But Woods and his wife missed Maine. They got a chance to return in 2014, when he won a one-year Central Maine Power grant aimed at promoting electric vehicles.

“The wave’s moving west to east,” Woods said. “If I moved back, I could be ahead of the wave.”


Woods helped install Portland’s first public fast-charging station, in the Fore Street Garage. It can bring a typical electric vehicle up to 80 percent charge in a half-hour. He also was involved with Maine’s first large workplace charging clusters, at Idexx Laboratories in Westbrook and Hannaford Supermarkets. Woods also started a company to speed up electric vehicle use, Electric Mobility NE, which is associated with the Drummond & Drummond law firm.

Last year, he was hired by ReVision.


Many people understand that Tesla, which is building the world’s largest battery factory in Nevada, is primarily a battery company that makes cars. It sees its future in energy storage.

On a smaller scale, ReVision sees its future as an energy transition company that moves customers off petroleum. It already does this with heating and cooling. Now it’s expanding the concept to transportation.

Here’s the dream:

Phil Coupe, ReVision’s co-founder, just got a new Chrysler Pacifica hybrid minivan. The Pacifica is the first American-branded plug-in van. It can go more than 30 miles on the battery. Then a gas engine kicks in, giving it a range of more than 500 miles.

“So far,” he said, “I’m finding that I can do about 80 percent of my driving in all electric – work commute, grocery store, kids to school and practices. I’m hoping that soccer moms in giant Suburbans might view the plug-in van as a viable alternative.”

Coupe also has solar panels on his house.


“So I’m able to drive around on sunshine,” he said. “Eighty percent of our lifestyle is being served by the solar-charged battery in the van.”


Woods can help sell this vision because he has already been part of making the market happen on the West Coast. The scope is evident at a recent meeting of Drive Electric Maine, a stakeholder group co-founded by Woods.

The meeting was held at the Greater Portland Council of Governments, which helps oversee a program to reduce petroleum use in the region. In the parking lot, a Volkswagen e-Golf and Kia Soul EV topped up their batteries at a charging station, one of 18 the agency installed with a $50,000 grant from CMP’s parent company, Avangrid. Later this month, two more chargers will go live at the State House parking garage.

Woods co-chaired the meeting. On the agenda was a status report about a charging corridor for tourists traveling between Maine and Quebec, a plan being pushed by the province’s electric vehicle-friendly government.

A big topic is how Maine can get the most from the $2 billion available nationwide for zero-emission vehicle investment, part of Volkswagen’s settlement for cheating on diesel car pollution controls. A lot of that money will go to setting up charging stations over the next 10 years. Woods also discussed plans for the state’s first workshop this fall for employers who want to install charging stations. He’s also promoting a private reception this month at Pape Chevrolet in South Portland, for a hand-picked group of potential Bolt customers. Pape has one Bolt on the lot and five on order. Two of those are already sold, according to Ethan Andrews, a salesman who’s heading up electric vehicles.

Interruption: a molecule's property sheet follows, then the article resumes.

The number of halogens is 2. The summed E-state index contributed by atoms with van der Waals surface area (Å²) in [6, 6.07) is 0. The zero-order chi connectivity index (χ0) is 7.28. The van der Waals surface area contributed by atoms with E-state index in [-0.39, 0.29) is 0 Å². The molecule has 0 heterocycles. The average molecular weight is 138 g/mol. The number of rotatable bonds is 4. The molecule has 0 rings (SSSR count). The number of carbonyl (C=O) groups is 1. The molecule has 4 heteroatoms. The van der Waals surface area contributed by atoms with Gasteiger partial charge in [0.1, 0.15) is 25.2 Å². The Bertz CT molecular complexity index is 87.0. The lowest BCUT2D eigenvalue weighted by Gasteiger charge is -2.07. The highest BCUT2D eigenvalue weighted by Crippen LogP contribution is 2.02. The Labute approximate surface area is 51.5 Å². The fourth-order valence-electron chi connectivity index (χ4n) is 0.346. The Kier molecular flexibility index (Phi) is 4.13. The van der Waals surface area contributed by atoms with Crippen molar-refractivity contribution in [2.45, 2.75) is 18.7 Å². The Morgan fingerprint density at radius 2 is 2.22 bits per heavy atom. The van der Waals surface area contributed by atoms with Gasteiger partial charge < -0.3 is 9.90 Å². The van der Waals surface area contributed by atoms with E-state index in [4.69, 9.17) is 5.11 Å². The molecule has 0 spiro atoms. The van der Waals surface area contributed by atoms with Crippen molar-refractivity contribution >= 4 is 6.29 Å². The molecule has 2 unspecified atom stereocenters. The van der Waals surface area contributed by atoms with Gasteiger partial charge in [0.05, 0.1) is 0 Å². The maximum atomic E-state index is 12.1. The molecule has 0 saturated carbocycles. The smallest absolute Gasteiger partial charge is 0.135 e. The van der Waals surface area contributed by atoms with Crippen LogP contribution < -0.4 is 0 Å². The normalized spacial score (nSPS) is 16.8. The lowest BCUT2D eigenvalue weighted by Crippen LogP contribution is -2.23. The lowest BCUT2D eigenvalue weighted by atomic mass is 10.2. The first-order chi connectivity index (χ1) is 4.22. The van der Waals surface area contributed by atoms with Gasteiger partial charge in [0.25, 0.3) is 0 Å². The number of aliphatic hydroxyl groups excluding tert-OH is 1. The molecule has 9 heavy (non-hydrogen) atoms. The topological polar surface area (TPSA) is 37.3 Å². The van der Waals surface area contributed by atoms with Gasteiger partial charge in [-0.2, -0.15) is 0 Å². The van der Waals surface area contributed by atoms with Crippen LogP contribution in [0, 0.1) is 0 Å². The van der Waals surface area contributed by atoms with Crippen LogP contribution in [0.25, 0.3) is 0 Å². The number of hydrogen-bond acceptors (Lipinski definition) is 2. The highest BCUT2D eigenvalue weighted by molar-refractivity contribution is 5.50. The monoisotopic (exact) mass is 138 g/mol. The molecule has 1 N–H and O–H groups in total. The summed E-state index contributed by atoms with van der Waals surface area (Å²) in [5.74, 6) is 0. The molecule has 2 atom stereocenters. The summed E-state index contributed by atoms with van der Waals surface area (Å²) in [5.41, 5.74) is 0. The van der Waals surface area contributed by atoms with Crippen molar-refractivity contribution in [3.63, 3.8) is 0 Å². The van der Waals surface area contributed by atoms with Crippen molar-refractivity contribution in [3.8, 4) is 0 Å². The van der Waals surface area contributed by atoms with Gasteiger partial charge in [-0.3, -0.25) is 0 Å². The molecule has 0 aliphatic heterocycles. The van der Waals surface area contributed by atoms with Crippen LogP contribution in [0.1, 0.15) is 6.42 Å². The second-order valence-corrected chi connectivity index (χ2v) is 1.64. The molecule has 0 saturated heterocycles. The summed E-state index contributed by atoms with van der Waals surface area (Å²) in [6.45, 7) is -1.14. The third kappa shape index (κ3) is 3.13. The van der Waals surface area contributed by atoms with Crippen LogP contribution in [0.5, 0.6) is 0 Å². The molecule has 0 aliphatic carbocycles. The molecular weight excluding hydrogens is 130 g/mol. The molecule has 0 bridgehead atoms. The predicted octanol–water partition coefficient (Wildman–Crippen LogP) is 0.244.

Early customers are well versed about electric vehicles, Andrews said. For novices, range anxiety is the topic of conversation. Where are the charging stations? they want to know.

“It’s getting over that misconception that people feel they’ll never be able to charge it,” he said.

Andrews expects most Bolts to be leased, not purchased. He has started posting on Facebook to promote them, but expects Pape to also do conventional advertising.

Andrews said that Woods has been instrumental in educating him about electric vehicles.

“The passion he has for these things is impressive,” Andrews said. “I get about two emails a day from him. I know my interest has skyrocketed.”



Woods also has been a resource for the Maine Turnpike Authority, which is making plans for electric vehicle charging stations as part of a parking makeover at the Kennebunk rest areas.

“Barry knows more about this than mostly anyone else,” said Peter Mills, the turnpike’s executive director. “He’s been a tutor, and I say that with admiration. His input and advice has been extremely valuable.”

Mills equates electric vehicle development today with the transition from horses to cars in the early 20th century.

“I’m a total convert,” he said. “I read a lot about transportation now. Everything points to electric cars. I’m 74. In my lifetime, many of us will be driving electric cars.”

But for Woods, the transition from pump to plug will require change on at least two basic levels.

First there’s technology. Cars will go more miles per charge. Charging times will shorten. Prices will drop. That’s happening.


Second is behavior. Car dealers, who don’t get questions about gas stations when they sell conventional cars, have to get educated. And carmakers must make a long-term commitment to electric vehicles. That’s just beginning.

“When I see pickup trucks that plug in, I’ll know we’ve arrived,” Woods said.

Tux Turkel can be contacted at 791-6462 or at:

Twitter: TuxTurkel